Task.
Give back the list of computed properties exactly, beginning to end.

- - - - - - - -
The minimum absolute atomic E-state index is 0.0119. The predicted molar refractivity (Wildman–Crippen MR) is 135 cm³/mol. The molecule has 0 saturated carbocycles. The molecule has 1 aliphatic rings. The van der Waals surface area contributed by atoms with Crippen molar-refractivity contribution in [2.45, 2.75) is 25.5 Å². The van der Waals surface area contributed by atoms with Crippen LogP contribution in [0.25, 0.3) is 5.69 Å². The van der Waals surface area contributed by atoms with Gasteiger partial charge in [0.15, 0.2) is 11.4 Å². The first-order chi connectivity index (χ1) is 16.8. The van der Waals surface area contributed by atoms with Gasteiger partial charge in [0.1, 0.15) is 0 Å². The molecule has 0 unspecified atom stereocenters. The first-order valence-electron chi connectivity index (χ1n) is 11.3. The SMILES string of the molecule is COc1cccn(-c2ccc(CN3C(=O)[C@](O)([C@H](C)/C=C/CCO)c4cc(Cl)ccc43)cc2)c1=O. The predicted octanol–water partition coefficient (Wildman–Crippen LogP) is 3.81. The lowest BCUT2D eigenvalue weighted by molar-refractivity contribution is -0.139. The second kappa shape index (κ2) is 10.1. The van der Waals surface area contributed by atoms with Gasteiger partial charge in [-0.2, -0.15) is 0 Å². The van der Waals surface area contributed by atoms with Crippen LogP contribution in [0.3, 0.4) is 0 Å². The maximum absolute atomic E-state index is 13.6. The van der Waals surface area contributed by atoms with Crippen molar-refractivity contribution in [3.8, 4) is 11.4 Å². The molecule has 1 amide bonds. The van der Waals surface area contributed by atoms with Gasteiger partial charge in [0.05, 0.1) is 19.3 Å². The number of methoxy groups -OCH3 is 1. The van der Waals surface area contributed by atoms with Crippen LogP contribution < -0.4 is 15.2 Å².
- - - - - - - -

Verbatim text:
The minimum absolute atomic E-state index is 0.0119. The predicted molar refractivity (Wildman–Crippen MR) is 135 cm³/mol. The molecule has 0 saturated carbocycles. The molecule has 1 aliphatic rings. The van der Waals surface area contributed by atoms with Crippen molar-refractivity contribution in [2.45, 2.75) is 25.5 Å². The van der Waals surface area contributed by atoms with Crippen LogP contribution in [0.25, 0.3) is 5.69 Å². The van der Waals surface area contributed by atoms with Gasteiger partial charge in [0.15, 0.2) is 11.4 Å². The first-order chi connectivity index (χ1) is 16.8. The van der Waals surface area contributed by atoms with Gasteiger partial charge in [0.1, 0.15) is 0 Å². The molecule has 0 unspecified atom stereocenters. The first-order valence-electron chi connectivity index (χ1n) is 11.3. The SMILES string of the molecule is COc1cccn(-c2ccc(CN3C(=O)[C@](O)([C@H](C)/C=C/CCO)c4cc(Cl)ccc43)cc2)c1=O. The predicted octanol–water partition coefficient (Wildman–Crippen LogP) is 3.81. The lowest BCUT2D eigenvalue weighted by molar-refractivity contribution is -0.139. The second kappa shape index (κ2) is 10.1. The van der Waals surface area contributed by atoms with Gasteiger partial charge in [-0.2, -0.15) is 0 Å². The van der Waals surface area contributed by atoms with Crippen LogP contribution in [0.3, 0.4) is 0 Å². The maximum absolute atomic E-state index is 13.6. The van der Waals surface area contributed by atoms with Crippen molar-refractivity contribution in [3.8, 4) is 11.4 Å². The molecule has 1 amide bonds. The van der Waals surface area contributed by atoms with Gasteiger partial charge in [0.05, 0.1) is 19.3 Å². The number of methoxy groups -OCH3 is 1. The van der Waals surface area contributed by atoms with Crippen LogP contribution < -0.4 is 15.2 Å².